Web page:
Ignoring Class_Initialize (which the factory create method can replace), I want the Class_Terminate event to write to the trace log, and optionally record any unhandled error.
As an example, an entry point procedure in a standard module calls the factory to create an instance of IAppLog as part of of it’s own initiation routine. During execution, various procedures are instrumented to call the IAppLog object’s methods (e.g. myApplog.Trace “something interesing happened”). If an unhandled error in the parent object or calling procedure causes the causes the IAppLog instance to terminate, the Class_Terminate event of IAppLog should record the unhandled error condition to the add-in’s event log.
The issue I’m facing is that there doesn’t appear to be a way to ‘template’ the VB/VBA built-in Class_Terminate event in the Interface definition as it’s a private procedure, and therefore the factory can’t populate the code for this event. I could avoid using the factory method altogether and just instantiate the object directly (e.g. Set MyApplog = New Applog), but the object becomes overly complex with read/write properties and initialization code that would likely need to break encapsulation.
Your client code simply cannot New up an AppLog instance, unless it’s newed up in the same project.
Events are always private implementation details in VBA, Initialize and Terminate are no exception. I’m not sure what you mean by “populating code”, factories don’t populate any code anywhere…
Also you should probably be using a factory method rather than a factory class, since the client code will not be able to create the factory instance anyway (or does the factory have its own factory method?)…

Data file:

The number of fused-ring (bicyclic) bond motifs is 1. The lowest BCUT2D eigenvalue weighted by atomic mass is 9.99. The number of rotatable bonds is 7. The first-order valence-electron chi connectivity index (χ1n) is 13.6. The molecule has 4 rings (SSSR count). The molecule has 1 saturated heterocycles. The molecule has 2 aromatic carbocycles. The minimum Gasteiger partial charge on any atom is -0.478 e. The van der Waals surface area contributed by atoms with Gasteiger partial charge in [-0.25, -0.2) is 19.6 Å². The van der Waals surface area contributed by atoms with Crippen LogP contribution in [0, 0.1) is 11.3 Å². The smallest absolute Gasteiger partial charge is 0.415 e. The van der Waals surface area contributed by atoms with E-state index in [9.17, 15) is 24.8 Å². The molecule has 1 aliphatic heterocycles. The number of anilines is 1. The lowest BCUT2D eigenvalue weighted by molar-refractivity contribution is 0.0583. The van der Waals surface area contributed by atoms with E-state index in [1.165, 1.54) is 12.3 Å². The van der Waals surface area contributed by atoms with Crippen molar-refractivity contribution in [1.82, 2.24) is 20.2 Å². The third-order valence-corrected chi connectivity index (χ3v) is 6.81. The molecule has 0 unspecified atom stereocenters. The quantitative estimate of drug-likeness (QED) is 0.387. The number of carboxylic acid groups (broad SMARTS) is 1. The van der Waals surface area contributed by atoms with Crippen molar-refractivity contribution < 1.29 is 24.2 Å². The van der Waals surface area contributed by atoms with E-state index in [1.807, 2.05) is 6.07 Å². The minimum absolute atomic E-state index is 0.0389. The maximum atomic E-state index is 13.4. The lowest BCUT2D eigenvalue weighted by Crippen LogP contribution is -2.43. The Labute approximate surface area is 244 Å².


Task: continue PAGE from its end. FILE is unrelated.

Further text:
Following the pattern in this article, your AppLog class should say “Implements IAppLog” and have a Create factory method that works off the class’ default instance and returns an IAppLog object. IAppLog interface/class defines the public API your add-in needs to expose for its clients; the AppLog class itself needs to expose Public/Friend Property Set/Let mutators for every single one of its dependencies (filewriter, config, etc.), so that the Create method is able to assign these properties on the object being created (it only breaks encapsulation if you are not coding against the interface, plus Friend members are only visible within the same project), and then its Class_Initialize handler can do whatever you need it to be doing – a factory method does not change that.
I am confused why you still have the regular Get and Let properties, for example, what is wrong with doing:
Private Property Get ISomething_Bar() As Long
ISomething_Bar = this.Bar
instead of calling the public property Get Bar within the private property Get ISomething_Bar like this:
Private Property Get ISomething_Bar() As Long
ISomething_Bar = Bar
I had read that it is not good to expose other public properties to the interface, but isn’t that what is happening in the code above because for every implemented method you are still exposing the public non implemented properties?
The properties need to be writable for the factory method to be able to assign them. Remove the properties and the code stops compiling!
Only the factory method needs to access the class’ default interface exposing the setters: the rest of the code uses the ISomething interface (which only exposes the getters) to work with the same object, leaving the mutable default interface only ever accessed by the factory method. Eventually an `@Inject` Rubberduck annotation could decorate write-only properties to let Rubberduck know that these members are being property-injected by a factory method; the default interface only needs the Let/Set members, Get members are the unused, questionable ones here.
[…] 我在这里阅读了关于创建类工厂的资料。https:/rubberduckvba.wordpress.com20180424factories-parameterized-object-initialization。 我很困惑，为什么他们要把实现的函数做成私有的，难道我们不希望它们是公共的，这样我们就可以访问它们吗？ […]